NDFU: Trade Relief Package Isn’t A Cure-all

 

JAMESTOWN, N.D. (NDFU) – The Trump administration’s announcement this week to distribute more than $6 billion in aid to farmers hurt by trade tariffs is welcome but will not make producers whole, said Mark Watne, president of North Dakota Farmers Union.

Half of the $12 billion in funds allocated will be distributed through the Farm Service Agency’s Market Facilitation Program (MFP) with a second payment later “if warranted,” according to U.S. Secretary of Agriculture Sonny Perdue in a USDA press release explaining program details.

“It’s frustrating that we’re using a Band-Aid approach to economic devastation,” said Watne. “Farmers are having to pay for a trade war they didn’t ask for and instead of the Administration’s promise to hold farmers harmless, they’re being asked to hang on indefinitely.”

The bulk of funding will go to soybean producers at $1.65 per bushel, which Watne said is misleading because the actual compensation rate is 82.5¢ per bushel given the 50 percent payment rate. The compensation isn’t enough to offset losses, making the ongoing drop in farm income even worse, he said.

“Has the Administration accounted for the damage we’re doing to trade relationships that ag and commodity groups have forged over decades? What about other crops, such as canola, that is similarly impacted? Nearly every crop is being harmed as commodity prices move together,” Watne emphasized. “Let’s not forget, too, that farmers facing weather conditions out of their control will be limited to payments that are based on lower production.”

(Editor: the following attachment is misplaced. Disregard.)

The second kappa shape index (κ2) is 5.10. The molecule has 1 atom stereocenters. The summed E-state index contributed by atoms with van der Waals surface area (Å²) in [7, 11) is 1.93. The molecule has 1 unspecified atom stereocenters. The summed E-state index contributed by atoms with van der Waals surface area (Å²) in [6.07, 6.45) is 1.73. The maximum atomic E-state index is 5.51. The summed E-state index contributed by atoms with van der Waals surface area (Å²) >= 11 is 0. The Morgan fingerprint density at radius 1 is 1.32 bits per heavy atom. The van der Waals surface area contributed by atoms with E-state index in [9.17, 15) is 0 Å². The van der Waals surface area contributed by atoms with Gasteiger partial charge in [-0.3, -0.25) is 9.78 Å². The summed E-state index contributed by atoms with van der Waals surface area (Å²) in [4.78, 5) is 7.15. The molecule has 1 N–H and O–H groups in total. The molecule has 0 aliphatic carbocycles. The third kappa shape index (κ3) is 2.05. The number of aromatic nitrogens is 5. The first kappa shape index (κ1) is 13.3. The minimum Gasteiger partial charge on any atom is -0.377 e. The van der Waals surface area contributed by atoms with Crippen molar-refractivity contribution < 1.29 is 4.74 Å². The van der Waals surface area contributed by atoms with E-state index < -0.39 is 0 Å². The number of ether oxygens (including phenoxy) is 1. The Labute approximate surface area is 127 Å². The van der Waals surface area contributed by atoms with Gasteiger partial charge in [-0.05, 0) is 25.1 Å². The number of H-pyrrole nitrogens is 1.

“Even if trade tariffs were lifted and trade resumed today, it will take at least 60 days to get ships to the Pacific Northwest to move North Dakota commodities and that’s if we still have trading partners,” Watne said. “This isn’t a short-run game for agriculture.”

A better solution, he said, would be to raise crop reference prices dramatically in the farm bill. “This would provide a long-term solution to an issue that could drag on for years. Raising reference prices would offset the cost to farmers that are being impacted by the trade war. If the war is short lived and we actually have a win with higher market prices, then the higher reference prices would not have any additional cost to the government.”

Starting Sept. 4, farmers can apply for 50 percent compensation on their 2018 actual production of soybeans, corn, wheat, sorghum and cotton. Compensation for dairy producers will be based on per hundredweight of milk production, and per hog for pork producers. For more information, go to farmers.gov/mfp.


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